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J Biomech. 2005 Jun;38(6):1313-23.

Effects of abnormal posture on capsular ligament elongations in a computational model subjected to whiplash loading.

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Department of Neurosurgery, Medical College of Wisconsin, 9200 West Wisconsin Avenue, VA Medical Center, Milwaukee, WI 53226, USA.


Although considerable biomechanical investigations have been conducted to understand the response of the cervical spine under whiplash (rear impact-induced postero-anterior loading to the thorax), studies delineating the effects of initial spinal curvature are limited. This study advanced the hypothesis that abnormal curvatures (straight or kyphotic) of the cervical column affect spinal kinematics during whiplash loading. Specifically, compared to the normal lordotic curvature, abnormal curvatures altered facet joint ligament elongations. The quantifications of these elongations were accomplished using a validated mathematical model of the human head-neck complex that simulated three curvatures. The model was validated using companion experiments conducted in our laboratory that provided facet joint kinematics as a function of cervical spinal level. Regional facet joint ligament elongations were investigated as a function of whiplash loading in the four local anatomic regions of each joint. Under the normal posture, greatest elongations occurred in the dorsal anatomic region at the C2-C3 level and in the lateral anatomic region from C3-C4 to C6-C7 levels. Abnormal postures increased elongation magnitudes in these regions by up to 70%. Excessive ligament elongations induce laxity to the facet joint, particularly at the local regions of the anatomy in the abnormal kyphotic posture. Increased laxity may predispose the cervical spine to accelerated degenerative changes over time and lead to instability. Results from the present study, while providing quantified level- and region-specific kinematic data, concur with clinical findings that abnormal spinal curvatures enhance the likelihood of whiplash injury and may have long-term clinical and biomechanical implications.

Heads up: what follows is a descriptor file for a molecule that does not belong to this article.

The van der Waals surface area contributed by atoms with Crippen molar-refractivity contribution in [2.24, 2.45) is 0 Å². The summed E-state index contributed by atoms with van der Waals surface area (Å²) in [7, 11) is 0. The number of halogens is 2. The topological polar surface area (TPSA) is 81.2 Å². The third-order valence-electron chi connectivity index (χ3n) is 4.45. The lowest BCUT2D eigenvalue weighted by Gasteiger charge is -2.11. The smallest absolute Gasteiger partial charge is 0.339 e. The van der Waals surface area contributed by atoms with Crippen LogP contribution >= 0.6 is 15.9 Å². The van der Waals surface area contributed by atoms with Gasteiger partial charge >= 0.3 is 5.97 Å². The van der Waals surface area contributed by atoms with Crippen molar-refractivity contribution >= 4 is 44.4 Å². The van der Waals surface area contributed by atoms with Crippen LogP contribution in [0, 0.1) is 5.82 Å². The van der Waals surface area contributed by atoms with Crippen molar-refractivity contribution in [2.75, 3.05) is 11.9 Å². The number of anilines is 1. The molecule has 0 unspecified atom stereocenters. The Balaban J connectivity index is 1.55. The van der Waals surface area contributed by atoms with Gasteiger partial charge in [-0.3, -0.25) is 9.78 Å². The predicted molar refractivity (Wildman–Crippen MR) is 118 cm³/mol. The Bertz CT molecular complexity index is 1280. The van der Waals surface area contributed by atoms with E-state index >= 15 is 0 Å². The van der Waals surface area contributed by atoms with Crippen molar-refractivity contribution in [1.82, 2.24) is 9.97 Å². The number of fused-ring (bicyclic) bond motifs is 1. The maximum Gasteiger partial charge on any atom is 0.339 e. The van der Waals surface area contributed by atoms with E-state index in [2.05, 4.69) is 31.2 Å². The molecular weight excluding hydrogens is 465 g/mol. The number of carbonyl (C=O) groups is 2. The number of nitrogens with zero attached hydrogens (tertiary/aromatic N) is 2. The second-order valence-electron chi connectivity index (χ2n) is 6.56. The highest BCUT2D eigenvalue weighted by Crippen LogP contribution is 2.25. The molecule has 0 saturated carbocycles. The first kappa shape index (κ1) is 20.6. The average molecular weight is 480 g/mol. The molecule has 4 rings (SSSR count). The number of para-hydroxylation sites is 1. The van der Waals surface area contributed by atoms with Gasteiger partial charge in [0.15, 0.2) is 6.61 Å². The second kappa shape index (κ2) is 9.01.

[Indexed for MEDLINE]

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